Golden Question And Answer

 

 

 

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DEBRA WEBB is the USA Today bestselling author of more than 150 novels, including reader favorites the Shades of Death, the Faces of Evil, the Colby Agency and the Shades of Death series. She is the recipient of the prestigious Romantic Times Career Achievement Award for Romantic Suspense as well as numerous Reviewers Choice Awards. In 2012 Debra was honored as the first recipient of the esteemed L. A. Banks Warrior Woman Award for her courage, strength, and grace in the face of adversity. Recently Debra was awarded the distinguished Centennial Award for having achieved publication of her 100th novel. With this award Debra joined the ranks of a handful of authors like Nora Roberts and Carole Mortimer.

With more than four million books in print in numerous languages and countries, Debra’s love of storytelling goes back to her childhood when, at the age of nine, her mother bought her an old typewriter in a tag sale. Born in Alabama, Debra grew up on a farm. She spent every available hour exploring the world around her and creating her stories. She wrote her first story at age nine and her first romance at thirteen. It wasn’t until she spent three years working for the Commanding General of the US Army in Berlin behind the Iron Curtain and a five-year stint in NASA’s Shuttle Program that she realized her true calling. A collision course between suspense and romance was set. Since then she has expanded her work into some of the darkest places the human psyche dares to go. Visit Debra at http://www.debrawebb.com.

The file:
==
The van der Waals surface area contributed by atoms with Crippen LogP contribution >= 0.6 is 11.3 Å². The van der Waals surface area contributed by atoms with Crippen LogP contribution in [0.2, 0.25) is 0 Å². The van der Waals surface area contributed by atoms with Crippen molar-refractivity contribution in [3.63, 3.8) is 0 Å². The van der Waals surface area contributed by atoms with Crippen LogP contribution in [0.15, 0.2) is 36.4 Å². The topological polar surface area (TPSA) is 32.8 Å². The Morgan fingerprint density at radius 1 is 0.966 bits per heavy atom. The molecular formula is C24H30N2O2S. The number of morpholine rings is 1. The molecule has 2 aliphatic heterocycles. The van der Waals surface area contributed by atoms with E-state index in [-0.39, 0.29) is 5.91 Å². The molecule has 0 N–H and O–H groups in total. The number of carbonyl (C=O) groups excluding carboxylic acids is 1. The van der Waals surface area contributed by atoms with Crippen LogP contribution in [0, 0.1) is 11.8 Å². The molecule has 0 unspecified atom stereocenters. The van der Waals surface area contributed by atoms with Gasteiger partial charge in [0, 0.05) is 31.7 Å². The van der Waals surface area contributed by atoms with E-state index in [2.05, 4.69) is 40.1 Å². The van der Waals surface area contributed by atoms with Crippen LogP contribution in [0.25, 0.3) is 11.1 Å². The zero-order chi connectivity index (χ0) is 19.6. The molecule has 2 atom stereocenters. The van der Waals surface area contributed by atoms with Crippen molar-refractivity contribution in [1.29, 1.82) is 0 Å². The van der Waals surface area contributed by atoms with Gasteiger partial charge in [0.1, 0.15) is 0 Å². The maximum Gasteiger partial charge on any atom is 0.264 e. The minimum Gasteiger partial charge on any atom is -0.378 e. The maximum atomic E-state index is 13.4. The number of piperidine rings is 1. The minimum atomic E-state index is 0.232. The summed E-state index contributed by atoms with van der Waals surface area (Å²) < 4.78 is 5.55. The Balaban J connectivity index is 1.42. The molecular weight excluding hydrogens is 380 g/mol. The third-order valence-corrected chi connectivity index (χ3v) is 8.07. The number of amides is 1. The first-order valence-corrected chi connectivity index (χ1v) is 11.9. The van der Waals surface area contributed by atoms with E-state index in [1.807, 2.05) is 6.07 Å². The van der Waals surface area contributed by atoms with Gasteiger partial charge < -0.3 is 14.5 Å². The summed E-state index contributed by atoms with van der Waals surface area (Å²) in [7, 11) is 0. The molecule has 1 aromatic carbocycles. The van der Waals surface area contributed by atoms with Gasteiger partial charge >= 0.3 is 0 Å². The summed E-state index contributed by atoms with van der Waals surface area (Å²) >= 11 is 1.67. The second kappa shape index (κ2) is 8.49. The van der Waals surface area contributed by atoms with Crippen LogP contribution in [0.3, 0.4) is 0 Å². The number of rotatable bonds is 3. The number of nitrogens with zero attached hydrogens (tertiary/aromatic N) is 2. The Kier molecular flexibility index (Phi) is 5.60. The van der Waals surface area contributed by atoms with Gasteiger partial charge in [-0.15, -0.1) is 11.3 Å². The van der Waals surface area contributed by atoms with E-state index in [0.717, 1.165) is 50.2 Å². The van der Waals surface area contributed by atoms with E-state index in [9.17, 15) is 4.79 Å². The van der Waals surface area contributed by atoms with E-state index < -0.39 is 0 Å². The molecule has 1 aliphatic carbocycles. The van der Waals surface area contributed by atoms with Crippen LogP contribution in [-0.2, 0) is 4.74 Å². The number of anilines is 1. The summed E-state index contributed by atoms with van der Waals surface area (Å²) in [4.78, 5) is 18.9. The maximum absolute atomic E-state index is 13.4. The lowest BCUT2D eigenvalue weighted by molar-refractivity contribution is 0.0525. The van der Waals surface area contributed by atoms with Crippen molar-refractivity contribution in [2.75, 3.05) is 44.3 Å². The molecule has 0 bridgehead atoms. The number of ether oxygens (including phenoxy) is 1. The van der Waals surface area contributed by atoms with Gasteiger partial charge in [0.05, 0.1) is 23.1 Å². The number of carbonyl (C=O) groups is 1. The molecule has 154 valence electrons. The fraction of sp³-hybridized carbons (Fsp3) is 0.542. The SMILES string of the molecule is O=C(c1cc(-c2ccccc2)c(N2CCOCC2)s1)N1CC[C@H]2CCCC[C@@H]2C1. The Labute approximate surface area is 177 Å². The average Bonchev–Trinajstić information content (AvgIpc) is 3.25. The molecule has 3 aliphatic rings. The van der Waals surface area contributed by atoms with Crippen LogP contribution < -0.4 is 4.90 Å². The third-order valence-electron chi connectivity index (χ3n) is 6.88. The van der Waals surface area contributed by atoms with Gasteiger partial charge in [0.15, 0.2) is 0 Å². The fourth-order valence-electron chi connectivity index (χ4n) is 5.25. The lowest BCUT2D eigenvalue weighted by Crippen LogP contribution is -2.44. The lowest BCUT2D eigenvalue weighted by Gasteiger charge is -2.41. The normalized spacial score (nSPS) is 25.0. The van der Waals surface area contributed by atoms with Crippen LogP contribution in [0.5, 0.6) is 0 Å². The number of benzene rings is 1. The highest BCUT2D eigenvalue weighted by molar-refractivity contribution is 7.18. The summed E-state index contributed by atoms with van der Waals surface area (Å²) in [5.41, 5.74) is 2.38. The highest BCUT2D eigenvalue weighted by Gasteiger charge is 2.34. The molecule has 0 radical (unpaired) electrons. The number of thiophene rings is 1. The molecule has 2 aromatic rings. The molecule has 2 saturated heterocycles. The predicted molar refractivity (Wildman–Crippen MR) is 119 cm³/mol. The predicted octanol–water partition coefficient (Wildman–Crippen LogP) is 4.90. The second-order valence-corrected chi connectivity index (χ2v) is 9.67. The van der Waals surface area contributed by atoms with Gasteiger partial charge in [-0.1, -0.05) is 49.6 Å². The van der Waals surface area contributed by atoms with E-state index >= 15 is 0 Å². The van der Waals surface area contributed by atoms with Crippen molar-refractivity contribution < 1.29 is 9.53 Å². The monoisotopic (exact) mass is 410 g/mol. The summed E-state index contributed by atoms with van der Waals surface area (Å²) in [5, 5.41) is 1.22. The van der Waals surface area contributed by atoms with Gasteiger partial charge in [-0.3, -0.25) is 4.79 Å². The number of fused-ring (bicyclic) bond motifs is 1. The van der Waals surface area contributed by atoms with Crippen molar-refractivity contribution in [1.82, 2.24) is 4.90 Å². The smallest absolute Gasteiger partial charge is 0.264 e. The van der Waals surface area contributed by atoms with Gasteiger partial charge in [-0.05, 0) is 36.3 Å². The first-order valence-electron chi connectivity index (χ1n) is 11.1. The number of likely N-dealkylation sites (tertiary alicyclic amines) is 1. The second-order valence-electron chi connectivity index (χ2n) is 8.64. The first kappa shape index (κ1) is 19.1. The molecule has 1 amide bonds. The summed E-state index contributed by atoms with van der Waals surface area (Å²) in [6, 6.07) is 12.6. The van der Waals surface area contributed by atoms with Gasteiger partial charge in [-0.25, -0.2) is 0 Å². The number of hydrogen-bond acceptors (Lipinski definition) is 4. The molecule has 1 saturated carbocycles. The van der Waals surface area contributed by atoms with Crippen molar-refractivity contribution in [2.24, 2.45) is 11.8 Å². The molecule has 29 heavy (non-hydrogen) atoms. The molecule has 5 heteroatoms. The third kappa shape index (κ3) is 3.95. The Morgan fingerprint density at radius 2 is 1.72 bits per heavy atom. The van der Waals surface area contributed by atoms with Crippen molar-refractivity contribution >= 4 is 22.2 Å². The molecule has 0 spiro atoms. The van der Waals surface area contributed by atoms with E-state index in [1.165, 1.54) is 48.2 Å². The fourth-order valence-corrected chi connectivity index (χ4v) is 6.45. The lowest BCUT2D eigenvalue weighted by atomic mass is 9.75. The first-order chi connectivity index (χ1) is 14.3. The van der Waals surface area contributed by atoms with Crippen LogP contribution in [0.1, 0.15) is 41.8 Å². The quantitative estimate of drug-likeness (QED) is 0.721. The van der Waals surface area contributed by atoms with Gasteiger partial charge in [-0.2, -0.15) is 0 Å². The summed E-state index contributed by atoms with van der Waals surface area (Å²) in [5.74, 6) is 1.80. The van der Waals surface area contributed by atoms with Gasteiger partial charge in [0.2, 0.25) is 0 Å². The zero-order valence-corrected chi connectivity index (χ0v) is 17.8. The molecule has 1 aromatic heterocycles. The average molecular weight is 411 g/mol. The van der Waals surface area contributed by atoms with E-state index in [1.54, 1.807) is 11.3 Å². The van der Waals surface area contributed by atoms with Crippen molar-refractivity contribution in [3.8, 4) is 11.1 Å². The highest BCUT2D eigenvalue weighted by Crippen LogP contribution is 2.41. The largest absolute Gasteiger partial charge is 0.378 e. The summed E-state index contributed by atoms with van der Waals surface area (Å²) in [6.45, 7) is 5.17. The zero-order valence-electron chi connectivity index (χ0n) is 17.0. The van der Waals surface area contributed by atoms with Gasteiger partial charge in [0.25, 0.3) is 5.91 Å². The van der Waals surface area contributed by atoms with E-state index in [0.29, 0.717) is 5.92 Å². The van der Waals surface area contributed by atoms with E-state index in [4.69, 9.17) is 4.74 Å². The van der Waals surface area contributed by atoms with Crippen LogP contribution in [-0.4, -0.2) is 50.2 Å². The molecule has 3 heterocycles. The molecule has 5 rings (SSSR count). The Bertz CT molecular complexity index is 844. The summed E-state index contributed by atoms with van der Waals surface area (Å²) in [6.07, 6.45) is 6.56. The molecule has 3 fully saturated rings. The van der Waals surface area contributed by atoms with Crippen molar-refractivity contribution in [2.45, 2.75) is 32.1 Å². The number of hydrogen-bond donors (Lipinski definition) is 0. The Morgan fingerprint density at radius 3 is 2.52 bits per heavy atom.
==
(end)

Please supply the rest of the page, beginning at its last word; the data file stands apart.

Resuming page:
Red Carpet Festival Glamour Scene

 

 

Welcome Deb!

 

*Is it true you’ve written over 150+ books??

It is!

 

*What’s the method to the madness? What’s your superpower?

LOL. I don’t have a superpower. It’s just the way the stories come to me. In BIG chunks rather than small pieces. I had to slow down a few years ago because I was in a terrible accident. I might have reached that 200 mark by now if not for that lol!

 

*After writing so many great books what’s your secret to telling a good story? 

Love the characters. If you’ve in love with the characters the story has to be good!

 

 

Practice Makes Perfect written on desert road

 

 

 

*What’s been your experience writing the Shades of Death series? Will there be more?

Maybe. I never say never. For now, I’m moving on to The Undertaker’s Daughter series and a couple of standalone projects! THERE ONCE WAS A CHILD is what I call one of my fun projects. I just wanted to write it for me.

 

 

There was once a child

 

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A predator recently released from prison is missing…there’s blood on the floor—but there are two blood types. Is he a victim of revenge or has another of Nashville’s children gone missing?

Joseph Fanning stole and abused seventeen children. Recently released after serving his time, now he’s gone missing. Detective Olivia Newhouse and her partner, Walt Duncan, have a duty to do all within their power to find him—just as they would for any other citizen. The first step is to make a list of possible suspects and the logical names to start with are Fanning’s victims. Those seventeen children are now adults and more than one would like to see Joseph Fanning dead.

As Olivia and Walt dig deeper into the case their own lives begin to unravel. The fragile threads of discovery start to twist and tangle until nothing is as it seems.

When the one victim who knows the whole truth is revealed, no one will be the same.